10) Losing. You’ll learn the joy of losing arguments and fights.

11) Bravery. You will be more comfortable to have people see you and watch you.

12) Being Present. You’ll worry less about the future, less about story, and more about what the moment feels like and what that implies.

Those are some skills you learn. AND NOTHING ELSE.

Exercises for Better Improv

Try these exercises at your next improv practice.

Exercise 1: Have Richer Source Material

  1. Two people up.
  2. Leave the practice and go see a movie.
  3. Talk about it together afterwards at a coffee shop.

Alternate versions: read a book, see a play, watch a concert. Something neither of your have seen/heard.

Exercise 2: Better Listening

  1. One person up.
  2. Leave the practice and find a friend or acquaintance and get into a conversation
  3. See how little you can say without the person noticing.

Tips: Whenever you are asked a question, answer it quickly and then immediately ask it back to the person.  Ask what they did that day (better than the more open ended ‘How’s it going’ which is harder to answer). Complain about social media.

Irony: Exercises

Last entry I talked about irony as a thing to look for in order to find strong games. It’s hard to practice something that seems as subtle as irony. But here are two exercises that do it. They’re very strictly structured and definitely meant to be exercises that demonstrate a point rather than be strong scenes all by themselves.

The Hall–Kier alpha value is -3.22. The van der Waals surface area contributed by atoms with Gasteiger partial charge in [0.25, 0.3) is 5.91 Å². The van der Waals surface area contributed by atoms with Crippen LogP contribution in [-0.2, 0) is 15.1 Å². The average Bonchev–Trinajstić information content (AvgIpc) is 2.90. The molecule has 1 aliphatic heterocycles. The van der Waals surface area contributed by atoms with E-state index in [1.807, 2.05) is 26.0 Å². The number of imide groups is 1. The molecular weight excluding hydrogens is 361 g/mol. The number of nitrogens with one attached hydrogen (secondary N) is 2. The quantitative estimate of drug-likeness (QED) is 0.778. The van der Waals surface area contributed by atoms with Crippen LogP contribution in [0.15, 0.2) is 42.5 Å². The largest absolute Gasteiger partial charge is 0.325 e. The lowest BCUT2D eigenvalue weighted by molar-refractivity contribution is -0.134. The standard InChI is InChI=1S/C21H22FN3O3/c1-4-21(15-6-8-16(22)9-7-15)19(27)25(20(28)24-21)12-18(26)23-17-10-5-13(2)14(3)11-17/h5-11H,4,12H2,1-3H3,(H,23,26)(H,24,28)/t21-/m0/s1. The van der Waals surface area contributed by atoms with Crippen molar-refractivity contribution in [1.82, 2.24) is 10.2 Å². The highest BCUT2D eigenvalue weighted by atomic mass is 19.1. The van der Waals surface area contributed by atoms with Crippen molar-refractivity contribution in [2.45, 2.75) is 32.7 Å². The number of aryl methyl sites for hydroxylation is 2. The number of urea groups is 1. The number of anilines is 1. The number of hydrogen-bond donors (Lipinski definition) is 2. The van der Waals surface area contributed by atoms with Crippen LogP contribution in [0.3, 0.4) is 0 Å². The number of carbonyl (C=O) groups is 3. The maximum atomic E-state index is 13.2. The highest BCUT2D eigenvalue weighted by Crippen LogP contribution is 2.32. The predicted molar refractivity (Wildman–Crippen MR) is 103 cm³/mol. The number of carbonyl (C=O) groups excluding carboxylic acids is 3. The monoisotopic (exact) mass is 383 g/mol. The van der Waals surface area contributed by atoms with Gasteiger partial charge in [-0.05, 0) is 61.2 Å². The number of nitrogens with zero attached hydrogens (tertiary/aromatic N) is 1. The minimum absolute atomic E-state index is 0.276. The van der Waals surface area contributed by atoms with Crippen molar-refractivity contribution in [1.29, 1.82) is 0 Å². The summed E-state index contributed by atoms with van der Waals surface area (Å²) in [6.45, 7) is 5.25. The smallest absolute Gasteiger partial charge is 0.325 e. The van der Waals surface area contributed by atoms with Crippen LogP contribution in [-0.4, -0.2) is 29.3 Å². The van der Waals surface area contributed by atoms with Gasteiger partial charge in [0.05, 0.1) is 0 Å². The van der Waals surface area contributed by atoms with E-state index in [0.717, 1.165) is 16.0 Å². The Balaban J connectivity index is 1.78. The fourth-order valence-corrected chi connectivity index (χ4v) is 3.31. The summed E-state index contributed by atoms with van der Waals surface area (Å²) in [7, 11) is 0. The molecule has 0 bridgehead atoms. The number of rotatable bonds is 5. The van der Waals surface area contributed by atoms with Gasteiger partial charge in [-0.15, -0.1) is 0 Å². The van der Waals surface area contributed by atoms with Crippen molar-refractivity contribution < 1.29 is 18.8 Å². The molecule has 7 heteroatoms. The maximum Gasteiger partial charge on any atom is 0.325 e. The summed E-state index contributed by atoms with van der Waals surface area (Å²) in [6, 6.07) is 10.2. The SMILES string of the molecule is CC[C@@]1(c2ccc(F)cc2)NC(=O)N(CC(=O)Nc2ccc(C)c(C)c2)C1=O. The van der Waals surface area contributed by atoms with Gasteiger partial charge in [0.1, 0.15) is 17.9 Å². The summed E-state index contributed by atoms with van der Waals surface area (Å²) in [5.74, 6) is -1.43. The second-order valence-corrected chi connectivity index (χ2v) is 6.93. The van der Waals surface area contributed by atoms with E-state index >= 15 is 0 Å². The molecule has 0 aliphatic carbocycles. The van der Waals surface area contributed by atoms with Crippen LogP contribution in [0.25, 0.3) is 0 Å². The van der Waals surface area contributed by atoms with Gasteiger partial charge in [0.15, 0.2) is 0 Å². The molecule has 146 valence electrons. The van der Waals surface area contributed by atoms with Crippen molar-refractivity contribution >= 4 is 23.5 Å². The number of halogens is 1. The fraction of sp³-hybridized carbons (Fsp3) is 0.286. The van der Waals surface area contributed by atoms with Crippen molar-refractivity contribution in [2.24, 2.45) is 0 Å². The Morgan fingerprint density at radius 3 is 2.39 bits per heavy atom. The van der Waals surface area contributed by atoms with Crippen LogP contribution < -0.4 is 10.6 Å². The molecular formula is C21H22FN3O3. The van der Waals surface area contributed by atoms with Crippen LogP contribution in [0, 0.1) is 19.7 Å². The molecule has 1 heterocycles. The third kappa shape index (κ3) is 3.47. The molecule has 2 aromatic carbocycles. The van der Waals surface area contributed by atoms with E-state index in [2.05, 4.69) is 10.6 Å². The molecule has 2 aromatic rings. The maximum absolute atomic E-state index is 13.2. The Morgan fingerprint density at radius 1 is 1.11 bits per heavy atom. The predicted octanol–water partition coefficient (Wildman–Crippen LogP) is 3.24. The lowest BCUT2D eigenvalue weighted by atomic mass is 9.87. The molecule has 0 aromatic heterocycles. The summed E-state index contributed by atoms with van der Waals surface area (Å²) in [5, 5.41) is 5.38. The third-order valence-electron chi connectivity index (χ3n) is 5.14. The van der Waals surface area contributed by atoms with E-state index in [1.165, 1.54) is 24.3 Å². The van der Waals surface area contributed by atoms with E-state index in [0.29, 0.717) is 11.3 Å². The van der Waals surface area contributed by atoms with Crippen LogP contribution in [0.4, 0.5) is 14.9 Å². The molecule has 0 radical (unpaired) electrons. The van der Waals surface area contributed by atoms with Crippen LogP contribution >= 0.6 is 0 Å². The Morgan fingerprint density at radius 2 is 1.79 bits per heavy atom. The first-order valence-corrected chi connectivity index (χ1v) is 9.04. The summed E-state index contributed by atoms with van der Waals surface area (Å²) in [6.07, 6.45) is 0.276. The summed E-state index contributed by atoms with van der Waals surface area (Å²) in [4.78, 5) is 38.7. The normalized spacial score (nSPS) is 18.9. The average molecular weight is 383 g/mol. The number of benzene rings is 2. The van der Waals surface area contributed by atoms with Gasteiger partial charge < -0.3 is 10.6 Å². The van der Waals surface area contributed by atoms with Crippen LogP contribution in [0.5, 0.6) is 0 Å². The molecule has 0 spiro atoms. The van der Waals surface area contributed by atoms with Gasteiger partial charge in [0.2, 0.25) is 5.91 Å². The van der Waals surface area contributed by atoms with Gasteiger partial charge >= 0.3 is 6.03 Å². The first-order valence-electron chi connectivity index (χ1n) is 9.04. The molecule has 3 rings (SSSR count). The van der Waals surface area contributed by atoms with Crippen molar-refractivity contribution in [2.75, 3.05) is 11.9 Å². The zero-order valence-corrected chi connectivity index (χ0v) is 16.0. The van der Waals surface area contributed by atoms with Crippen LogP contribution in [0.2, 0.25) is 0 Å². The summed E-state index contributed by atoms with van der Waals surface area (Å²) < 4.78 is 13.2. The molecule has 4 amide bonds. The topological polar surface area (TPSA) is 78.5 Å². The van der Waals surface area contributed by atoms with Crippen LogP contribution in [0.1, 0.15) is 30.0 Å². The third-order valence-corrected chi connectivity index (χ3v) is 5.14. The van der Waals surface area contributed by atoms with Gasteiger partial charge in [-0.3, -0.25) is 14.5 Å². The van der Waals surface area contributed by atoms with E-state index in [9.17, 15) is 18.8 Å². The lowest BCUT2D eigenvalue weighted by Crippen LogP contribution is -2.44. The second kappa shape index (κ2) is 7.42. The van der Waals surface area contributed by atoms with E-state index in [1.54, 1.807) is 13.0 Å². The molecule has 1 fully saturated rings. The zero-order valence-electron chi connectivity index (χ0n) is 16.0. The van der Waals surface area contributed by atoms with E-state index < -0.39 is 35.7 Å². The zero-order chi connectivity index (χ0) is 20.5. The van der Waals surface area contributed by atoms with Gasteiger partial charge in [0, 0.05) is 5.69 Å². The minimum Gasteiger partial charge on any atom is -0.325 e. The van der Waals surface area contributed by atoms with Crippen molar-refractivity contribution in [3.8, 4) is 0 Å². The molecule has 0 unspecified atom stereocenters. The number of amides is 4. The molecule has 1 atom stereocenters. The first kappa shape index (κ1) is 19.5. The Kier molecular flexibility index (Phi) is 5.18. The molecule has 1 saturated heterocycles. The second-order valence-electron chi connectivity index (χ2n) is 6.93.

And they’re meant to be simple! In each case, let’s have a case of a type of person acting the opposite way than we expect!

They are also good if students are making unusual scenes that are more just random weird things rather good solid games.


Two people up. Someone initiates as a character, preferably a bit broad and definitely with a distinctive tone in their speech. The other player matches so we have two peas in a pod. They start with a conversation we expect them to have and then partway through change the subject to something that feels like the exact opposite of what we expect.

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Anonymous asked: I'm v. new to improv (a little over 6 mos). I just started Improv 2 at Second City, but I've been taking classes at a different schools as well. The Second City group is basically all people 100% new to Improv, and they want to form a practice group. When I suggested we might want to get a coach for our practices, I got shut down and told "we want to keep it consistent Second City curriculum." It really felt like an insult directed at me. When is it appropriate to have a coach and when isn't it?